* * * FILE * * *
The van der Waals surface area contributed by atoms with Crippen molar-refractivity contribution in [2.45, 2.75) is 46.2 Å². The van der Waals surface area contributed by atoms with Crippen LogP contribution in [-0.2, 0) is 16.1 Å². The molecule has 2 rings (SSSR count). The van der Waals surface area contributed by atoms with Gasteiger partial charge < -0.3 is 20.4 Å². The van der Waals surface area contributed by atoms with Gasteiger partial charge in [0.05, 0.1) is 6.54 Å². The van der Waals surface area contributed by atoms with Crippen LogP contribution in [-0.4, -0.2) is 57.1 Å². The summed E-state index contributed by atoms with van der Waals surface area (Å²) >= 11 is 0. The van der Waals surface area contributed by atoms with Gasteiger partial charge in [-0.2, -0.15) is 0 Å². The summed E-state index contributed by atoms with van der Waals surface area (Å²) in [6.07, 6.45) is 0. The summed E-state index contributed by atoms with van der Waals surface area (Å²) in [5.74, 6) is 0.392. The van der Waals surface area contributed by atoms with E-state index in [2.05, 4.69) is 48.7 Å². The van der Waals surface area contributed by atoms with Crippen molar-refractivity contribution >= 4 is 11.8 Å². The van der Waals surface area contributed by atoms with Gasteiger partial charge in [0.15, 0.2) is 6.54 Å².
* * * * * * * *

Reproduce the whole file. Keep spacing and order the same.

The van der Waals surface area contributed by atoms with Crippen molar-refractivity contribution in [2.45, 2.75) is 46.2 Å². The van der Waals surface area contributed by atoms with Crippen LogP contribution in [-0.2, 0) is 16.1 Å². The molecule has 2 rings (SSSR count). The van der Waals surface area contributed by atoms with Gasteiger partial charge < -0.3 is 20.4 Å². The van der Waals surface area contributed by atoms with Gasteiger partial charge in [0.05, 0.1) is 6.54 Å². The van der Waals surface area contributed by atoms with Crippen LogP contribution in [-0.4, -0.2) is 57.1 Å². The summed E-state index contributed by atoms with van der Waals surface area (Å²) >= 11 is 0. The van der Waals surface area contributed by atoms with Gasteiger partial charge in [-0.2, -0.15) is 0 Å². The summed E-state index contributed by atoms with van der Waals surface area (Å²) in [6.07, 6.45) is 0. The summed E-state index contributed by atoms with van der Waals surface area (Å²) in [5.74, 6) is 0.392. The van der Waals surface area contributed by atoms with E-state index in [2.05, 4.69) is 48.7 Å². The van der Waals surface area contributed by atoms with Crippen molar-refractivity contribution >= 4 is 11.8 Å². The van der Waals surface area contributed by atoms with Gasteiger partial charge in [0.15, 0.2) is 6.54 Å².